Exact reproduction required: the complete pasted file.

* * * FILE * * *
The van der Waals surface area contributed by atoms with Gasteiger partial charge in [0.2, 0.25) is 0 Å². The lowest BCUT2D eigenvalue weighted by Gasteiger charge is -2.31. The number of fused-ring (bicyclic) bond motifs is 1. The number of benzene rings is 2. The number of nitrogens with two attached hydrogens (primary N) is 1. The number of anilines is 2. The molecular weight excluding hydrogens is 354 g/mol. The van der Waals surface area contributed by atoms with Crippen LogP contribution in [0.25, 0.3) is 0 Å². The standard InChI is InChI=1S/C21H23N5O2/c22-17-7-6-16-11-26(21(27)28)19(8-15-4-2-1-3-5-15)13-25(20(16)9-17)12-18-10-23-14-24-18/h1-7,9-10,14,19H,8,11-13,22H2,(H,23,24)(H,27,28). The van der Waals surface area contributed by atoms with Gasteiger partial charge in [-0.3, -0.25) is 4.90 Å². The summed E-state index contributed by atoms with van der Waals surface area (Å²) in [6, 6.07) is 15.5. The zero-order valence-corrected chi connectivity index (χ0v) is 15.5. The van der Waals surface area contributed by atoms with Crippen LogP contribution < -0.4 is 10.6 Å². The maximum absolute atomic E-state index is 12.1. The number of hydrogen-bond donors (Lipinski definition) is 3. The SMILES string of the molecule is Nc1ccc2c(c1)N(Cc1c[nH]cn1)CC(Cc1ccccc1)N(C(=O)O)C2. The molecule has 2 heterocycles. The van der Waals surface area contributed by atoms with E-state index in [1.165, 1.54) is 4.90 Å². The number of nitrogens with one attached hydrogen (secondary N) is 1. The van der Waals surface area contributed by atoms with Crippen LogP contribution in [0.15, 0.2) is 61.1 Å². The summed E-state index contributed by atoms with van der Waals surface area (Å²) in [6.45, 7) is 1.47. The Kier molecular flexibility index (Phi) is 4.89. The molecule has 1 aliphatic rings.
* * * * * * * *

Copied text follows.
The van der Waals surface area contributed by atoms with Gasteiger partial charge in [0.2, 0.25) is 0 Å². The lowest BCUT2D eigenvalue weighted by Gasteiger charge is -2.31. The number of fused-ring (bicyclic) bond motifs is 1. The number of benzene rings is 2. The number of nitrogens with two attached hydrogens (primary N) is 1. The number of anilines is 2. The molecular weight excluding hydrogens is 354 g/mol. The van der Waals surface area contributed by atoms with Crippen LogP contribution in [0.25, 0.3) is 0 Å². The standard InChI is InChI=1S/C21H23N5O2/c22-17-7-6-16-11-26(21(27)28)19(8-15-4-2-1-3-5-15)13-25(20(16)9-17)12-18-10-23-14-24-18/h1-7,9-10,14,19H,8,11-13,22H2,(H,23,24)(H,27,28). The van der Waals surface area contributed by atoms with Gasteiger partial charge in [-0.3, -0.25) is 4.90 Å². The summed E-state index contributed by atoms with van der Waals surface area (Å²) in [6, 6.07) is 15.5. The zero-order valence-corrected chi connectivity index (χ0v) is 15.5. The van der Waals surface area contributed by atoms with Crippen LogP contribution < -0.4 is 10.6 Å². The maximum absolute atomic E-state index is 12.1. The number of hydrogen-bond donors (Lipinski definition) is 3. The SMILES string of the molecule is Nc1ccc2c(c1)N(Cc1c[nH]cn1)CC(Cc1ccccc1)N(C(=O)O)C2. The molecule has 2 heterocycles. The van der Waals surface area contributed by atoms with E-state index in [1.165, 1.54) is 4.90 Å². The number of nitrogens with one attached hydrogen (secondary N) is 1. The van der Waals surface area contributed by atoms with Crippen LogP contribution in [0.15, 0.2) is 61.1 Å². The summed E-state index contributed by atoms with van der Waals surface area (Å²) in [6.45, 7) is 1.47. The Kier molecular flexibility index (Phi) is 4.89. The molecule has 1 aliphatic rings.